Christmas is the big season for Norfolk Island pines, those cute little houseplants that look like small potted pine trees, with beautiful, scaly branches and scale-like leaves. But these plants make first rate container plants all year long. Here at Gardening Know How we get lots of questions about these trees, and we want to share our knowledge with you. The following information includes the 10 most commonly asked questions about Norfolk Island pines as well as our responses.
Norfolk Island pine trees regularly lose lower branches or branch tips as they grow, but if you see widespread damage on your plant, you probably need to rethink your cultural practices. Correcting issues like water, humidity and fertilizer will probably take care of the situation. Norfolk Island pines should only be watered when the top inch of soil feels dry. When this happens, water it generously. The plants also need a high level (about 50 percent) relative humidity. You can increase humidity by putting a basin of water filled with pebbles below your plant.
If you live in an area with chilly winters, you’ll have to think of your little pine-like plant as a houseplant. While Norfolk Island pine trees can tolerate temperatures just below freezing, anything colder may kill them. They adjust well to life indoors.
Does a Norfolk Island pine need pruning? While you can snip off damaged or dying branches, don’t consider topping a Norfolk pine. It will never regain the same shape afterwards. Limit the size of the tree by restricting its pot size and possibly root pruning it.
Curling lower branches is par for the course on Norfolk pines, so don’t worry about it. If it’s upper branches that are curling, suspect either dry soil or spider mites. Check for mites by spraying water on the branches. It will allow you to see the webbing. You can get rid of mites by mixing a little liquid dish soap in a spray bottle of water and spraying the plant thoroughly every week for a month.
Too much water or too little water can cause yellow tips on your plant. Check the drainage holes in the container to make sure the Norfolk pine isn’t sitting with “wet feet.” Too little water or humidity can also cause the foliage to turn yellow and then brown. Mist your plant with cool water daily to raise the humidity level. Be sure to check the soil regularly and water generously when the top inch is dry.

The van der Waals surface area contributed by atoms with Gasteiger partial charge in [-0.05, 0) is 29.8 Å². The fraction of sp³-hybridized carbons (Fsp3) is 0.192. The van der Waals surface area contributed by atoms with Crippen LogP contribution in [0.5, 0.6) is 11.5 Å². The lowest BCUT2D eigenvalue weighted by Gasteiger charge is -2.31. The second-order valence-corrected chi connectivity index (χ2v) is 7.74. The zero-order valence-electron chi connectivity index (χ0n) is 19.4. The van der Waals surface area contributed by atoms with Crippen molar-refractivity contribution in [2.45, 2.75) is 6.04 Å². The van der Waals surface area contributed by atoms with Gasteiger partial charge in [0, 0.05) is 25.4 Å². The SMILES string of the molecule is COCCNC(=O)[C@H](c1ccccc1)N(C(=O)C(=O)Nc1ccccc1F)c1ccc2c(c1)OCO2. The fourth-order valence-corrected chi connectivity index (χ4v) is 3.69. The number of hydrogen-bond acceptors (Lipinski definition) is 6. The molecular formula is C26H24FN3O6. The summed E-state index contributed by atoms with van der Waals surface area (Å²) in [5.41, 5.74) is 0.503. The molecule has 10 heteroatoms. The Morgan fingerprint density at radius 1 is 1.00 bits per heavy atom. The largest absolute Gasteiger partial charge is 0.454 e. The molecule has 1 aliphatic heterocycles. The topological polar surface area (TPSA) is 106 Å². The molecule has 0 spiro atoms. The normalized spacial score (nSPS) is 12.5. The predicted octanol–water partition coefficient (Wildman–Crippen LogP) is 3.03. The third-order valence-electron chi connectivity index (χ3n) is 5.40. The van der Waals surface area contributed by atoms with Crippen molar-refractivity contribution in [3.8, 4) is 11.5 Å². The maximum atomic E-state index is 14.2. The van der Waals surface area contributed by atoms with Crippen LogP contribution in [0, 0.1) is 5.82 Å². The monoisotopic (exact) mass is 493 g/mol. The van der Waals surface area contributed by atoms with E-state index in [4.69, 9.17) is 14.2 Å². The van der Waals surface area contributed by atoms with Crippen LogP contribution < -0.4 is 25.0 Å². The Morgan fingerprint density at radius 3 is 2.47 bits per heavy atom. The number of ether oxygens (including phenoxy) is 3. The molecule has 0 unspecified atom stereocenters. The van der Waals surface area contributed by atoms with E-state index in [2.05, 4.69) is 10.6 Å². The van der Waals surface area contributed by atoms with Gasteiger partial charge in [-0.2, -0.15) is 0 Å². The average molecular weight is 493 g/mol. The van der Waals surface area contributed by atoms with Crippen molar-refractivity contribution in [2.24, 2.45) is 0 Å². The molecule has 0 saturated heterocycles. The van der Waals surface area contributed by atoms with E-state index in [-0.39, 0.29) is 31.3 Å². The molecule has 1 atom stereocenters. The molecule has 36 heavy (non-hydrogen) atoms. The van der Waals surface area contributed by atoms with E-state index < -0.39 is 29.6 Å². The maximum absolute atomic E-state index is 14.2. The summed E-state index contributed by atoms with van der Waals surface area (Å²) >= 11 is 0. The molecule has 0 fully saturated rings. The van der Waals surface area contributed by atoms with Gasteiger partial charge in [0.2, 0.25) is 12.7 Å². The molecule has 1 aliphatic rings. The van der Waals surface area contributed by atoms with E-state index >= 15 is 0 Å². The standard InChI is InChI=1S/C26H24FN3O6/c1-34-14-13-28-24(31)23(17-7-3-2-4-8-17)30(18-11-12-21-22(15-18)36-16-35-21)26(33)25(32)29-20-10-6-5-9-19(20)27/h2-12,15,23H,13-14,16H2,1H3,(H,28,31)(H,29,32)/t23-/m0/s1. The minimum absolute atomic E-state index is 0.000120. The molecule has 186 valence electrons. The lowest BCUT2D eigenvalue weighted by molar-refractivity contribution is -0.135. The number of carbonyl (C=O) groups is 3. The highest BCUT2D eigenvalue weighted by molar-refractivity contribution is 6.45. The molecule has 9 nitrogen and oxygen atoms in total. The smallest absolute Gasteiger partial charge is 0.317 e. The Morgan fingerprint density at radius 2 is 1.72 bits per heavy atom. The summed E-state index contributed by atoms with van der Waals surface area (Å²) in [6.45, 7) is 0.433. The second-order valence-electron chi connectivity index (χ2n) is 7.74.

Norfolk Island pine isn’t picky about soil and accepts either acidic or alkaline. You can use a mix of potting soil, peat and sand. Excellent drainage is of top importance. You can fertilize your Norfolk pine in the spring and summer with a water soluble balanced fertilizer, but you do not need to fertilize in the fall or winter.
This is a rather common problem with these little trees. They require a higher humidity level than is normally found in a house to stay green and healthy. Place the tree on a saucer with water and pebbles to increase humidity. If necessary, bring in a humidifier.
Propagate your little tree by rooting soft cuttings. Cut a tender shoot that is a little longer than your palm, remove the lower leaves, then dip the cut end in rooting compound. Stick the cuttings in a container filled with moist potting mix. Cover it with a light plastic bag and leave it in indirect sunlight, keeping the soil moist. Check for rooting after a couple weeks by gently pulling on the stem. If you feel resistance, remove the plastic covering.
When you repot, don’t make a huge change in container size. Only go up another couple inches in pot size and pick a pot with adequate drainage holes.
The two most important things to remember when you have a Norfolk Island pine as a houseplant are hardiness and humidity needs. These plants will die outside if the weather drops below freezing. And they will only remain lush and green if they have adequate (50 percent) relative humidity.
We all have questions now and then, whether long-time gardeners or those just starting out. So if you have a gardening question, get a gardening answer. We’re always here to help.